The Gradual Qur'ān: Views of Early Muslim Commentators
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CitationMulyadi, Sukidi. 2019. The Gradual Qur'ān: Views of Early Muslim Commentators. Doctoral dissertation, Harvard University, Graduate School of Arts & Sciences.
AbstractThis dissertation is the first endeavor to explore the formulation of the gradual Qur’ān in early works of commentaries on the Qur’ān (pl. tafāsīr, sing. tafsīr al-Qur’ān). It draws upon the hitherto largely neglected genre of tafsīr in its early, formative age to argue that the early Muslim commentators sought to formulate and work out the general theory of the gradual Qur’ān through their reading and interpretation of the revealed text.
With impressive knowledge of the Qur’ān and its Arabic language, they were able to derive the theory of the gradual Qur’ān from their reading of the verb in Qur’ān 17:106 in the second form, “qur’ānan farraqnāhu—a Qur’ān that We have divided into pieces”, as opposed to the first form of the verb in the consensus-based “majority” reading, “qur’ānan faraqnāhu—a Qur’ān that We made clear”. This choice of reading meant that the revelation of 17:106 was construed as confirming the gradual, piecemeal Qur’ān. This study adduces a new, long list of early and medieval authorities who supported this reading.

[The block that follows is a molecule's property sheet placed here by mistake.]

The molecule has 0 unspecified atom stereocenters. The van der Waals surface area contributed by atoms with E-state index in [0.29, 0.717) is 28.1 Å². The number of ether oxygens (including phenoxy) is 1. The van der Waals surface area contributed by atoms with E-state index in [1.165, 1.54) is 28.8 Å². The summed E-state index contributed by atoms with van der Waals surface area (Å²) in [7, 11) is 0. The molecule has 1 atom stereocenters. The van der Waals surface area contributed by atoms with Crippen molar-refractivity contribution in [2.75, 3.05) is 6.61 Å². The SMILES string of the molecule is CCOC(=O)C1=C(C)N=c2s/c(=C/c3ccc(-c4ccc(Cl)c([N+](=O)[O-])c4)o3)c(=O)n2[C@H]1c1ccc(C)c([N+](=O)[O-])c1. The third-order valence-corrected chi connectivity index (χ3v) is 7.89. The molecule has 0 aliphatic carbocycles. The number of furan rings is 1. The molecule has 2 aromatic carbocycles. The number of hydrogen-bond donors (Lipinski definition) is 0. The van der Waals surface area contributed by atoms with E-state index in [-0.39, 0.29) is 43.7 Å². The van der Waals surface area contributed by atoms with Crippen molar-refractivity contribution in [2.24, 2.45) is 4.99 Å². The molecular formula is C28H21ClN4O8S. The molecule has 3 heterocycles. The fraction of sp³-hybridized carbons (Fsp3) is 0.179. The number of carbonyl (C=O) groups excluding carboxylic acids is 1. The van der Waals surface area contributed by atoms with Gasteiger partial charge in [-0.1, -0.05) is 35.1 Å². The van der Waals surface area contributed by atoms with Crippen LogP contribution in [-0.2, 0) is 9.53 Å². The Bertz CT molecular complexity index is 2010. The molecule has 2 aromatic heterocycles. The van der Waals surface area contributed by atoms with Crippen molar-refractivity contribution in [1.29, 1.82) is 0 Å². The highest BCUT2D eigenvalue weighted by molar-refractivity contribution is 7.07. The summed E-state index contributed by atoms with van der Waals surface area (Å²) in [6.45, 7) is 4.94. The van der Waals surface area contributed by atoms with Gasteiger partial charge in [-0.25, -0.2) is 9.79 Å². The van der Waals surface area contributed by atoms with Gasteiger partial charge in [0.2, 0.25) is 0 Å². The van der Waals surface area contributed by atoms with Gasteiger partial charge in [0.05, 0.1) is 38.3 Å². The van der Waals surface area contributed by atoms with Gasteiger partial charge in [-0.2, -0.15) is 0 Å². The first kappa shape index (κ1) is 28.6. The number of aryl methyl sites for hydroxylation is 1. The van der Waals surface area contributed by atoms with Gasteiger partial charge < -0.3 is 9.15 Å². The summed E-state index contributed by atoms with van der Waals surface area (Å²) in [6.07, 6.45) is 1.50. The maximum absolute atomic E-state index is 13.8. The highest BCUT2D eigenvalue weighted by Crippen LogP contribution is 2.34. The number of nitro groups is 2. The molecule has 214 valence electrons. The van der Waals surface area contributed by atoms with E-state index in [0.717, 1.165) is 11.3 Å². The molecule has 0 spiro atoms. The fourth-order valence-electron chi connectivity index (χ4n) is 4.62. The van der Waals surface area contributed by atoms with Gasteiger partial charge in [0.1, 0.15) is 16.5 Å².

The proclamation of the gradual Qur’ān was situated in the context of a polemical milieu. It emerged in Qur’ān 25:32 in a response to unbelievers’ demand for a single complete Qur’ān (jumlatan wāḥidatan), a demand based on a preconceived notion of the true revelatory process for monotheistic scriptures as occurring “all at once”. This was contradictory to the responsive, situational nature of the Qur’ānic revelation, which emerged in an ongoing series of prophetic-revelatory events, a history, as a collection of divine responses to incidents, situations, and objections in the lifetime of Muḥammad.
Finally, Qur’ān 53:1-18 can be shown to refer to visionary experiences as part of the gradual revelation, since here God swore by the gradual Qur’ān and references his manifesting Himself on different revelatory occasions. The process of visionary encounter can be interpreted as having begun with God standing on the highest horizon, then coming down slowly, drawing near to Muḥammad and finally revealing the Qur’ān to him in piecemeal fashion.
Citable link to this pagehttp://nrs.harvard.edu/urn-3:HUL.InstRepos:42029833
- FAS Theses and Dissertations 
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